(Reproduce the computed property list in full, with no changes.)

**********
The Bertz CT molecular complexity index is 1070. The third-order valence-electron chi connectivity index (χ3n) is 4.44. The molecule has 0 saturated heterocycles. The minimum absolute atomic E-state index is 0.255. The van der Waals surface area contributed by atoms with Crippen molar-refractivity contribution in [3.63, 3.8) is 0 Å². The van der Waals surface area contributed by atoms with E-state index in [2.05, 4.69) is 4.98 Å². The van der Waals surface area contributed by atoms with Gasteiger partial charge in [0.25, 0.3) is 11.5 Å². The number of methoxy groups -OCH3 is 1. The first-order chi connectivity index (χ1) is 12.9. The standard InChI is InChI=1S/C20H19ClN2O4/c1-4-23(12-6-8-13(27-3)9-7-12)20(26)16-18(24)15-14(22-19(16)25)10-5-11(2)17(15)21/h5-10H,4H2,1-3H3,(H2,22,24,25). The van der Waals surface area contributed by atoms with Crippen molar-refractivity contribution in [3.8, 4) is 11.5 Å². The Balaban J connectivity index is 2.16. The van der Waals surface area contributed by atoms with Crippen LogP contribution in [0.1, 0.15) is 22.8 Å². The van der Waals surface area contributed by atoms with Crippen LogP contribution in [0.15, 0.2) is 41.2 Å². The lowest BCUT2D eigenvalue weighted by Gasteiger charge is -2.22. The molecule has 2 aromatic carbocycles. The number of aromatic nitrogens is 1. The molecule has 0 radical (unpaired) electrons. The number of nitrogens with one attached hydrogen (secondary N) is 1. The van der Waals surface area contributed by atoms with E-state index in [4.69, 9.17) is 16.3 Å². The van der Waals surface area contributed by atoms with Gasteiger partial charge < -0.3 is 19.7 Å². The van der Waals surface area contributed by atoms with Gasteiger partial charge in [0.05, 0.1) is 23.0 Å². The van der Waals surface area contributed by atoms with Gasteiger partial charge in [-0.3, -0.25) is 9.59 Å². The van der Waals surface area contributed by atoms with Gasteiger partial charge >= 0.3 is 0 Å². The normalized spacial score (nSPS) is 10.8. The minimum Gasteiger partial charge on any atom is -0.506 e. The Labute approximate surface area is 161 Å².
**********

The Bertz CT molecular complexity index is 1070. The third-order valence-electron chi connectivity index (χ3n) is 4.44. The molecule has 0 saturated heterocycles. The minimum absolute atomic E-state index is 0.255. The van der Waals surface area contributed by atoms with Crippen molar-refractivity contribution in [3.63, 3.8) is 0 Å². The van der Waals surface area contributed by atoms with E-state index in [2.05, 4.69) is 4.98 Å². The van der Waals surface area contributed by atoms with Gasteiger partial charge in [0.25, 0.3) is 11.5 Å². The number of methoxy groups -OCH3 is 1. The first-order chi connectivity index (χ1) is 12.9. The standard InChI is InChI=1S/C20H19ClN2O4/c1-4-23(12-6-8-13(27-3)9-7-12)20(26)16-18(24)15-14(22-19(16)25)10-5-11(2)17(15)21/h5-10H,4H2,1-3H3,(H2,22,24,25). The van der Waals surface area contributed by atoms with Crippen molar-refractivity contribution in [3.8, 4) is 11.5 Å². The Balaban J connectivity index is 2.16. The van der Waals surface area contributed by atoms with Crippen LogP contribution in [0.1, 0.15) is 22.8 Å². The van der Waals surface area contributed by atoms with Crippen LogP contribution in [0.15, 0.2) is 41.2 Å². The lowest BCUT2D eigenvalue weighted by Gasteiger charge is -2.22. The molecule has 2 aromatic carbocycles. The number of aromatic nitrogens is 1. The molecule has 0 radical (unpaired) electrons. The number of nitrogens with one attached hydrogen (secondary N) is 1. The van der Waals surface area contributed by atoms with E-state index in [4.69, 9.17) is 16.3 Å². The van der Waals surface area contributed by atoms with Gasteiger partial charge < -0.3 is 19.7 Å². The van der Waals surface area contributed by atoms with Gasteiger partial charge in [0.05, 0.1) is 23.0 Å². The van der Waals surface area contributed by atoms with Gasteiger partial charge in [-0.3, -0.25) is 9.59 Å². The van der Waals surface area contributed by atoms with Gasteiger partial charge >= 0.3 is 0 Å². The normalized spacial score (nSPS) is 10.8. The minimum Gasteiger partial charge on any atom is -0.506 e. The Labute approximate surface area is 161 Å².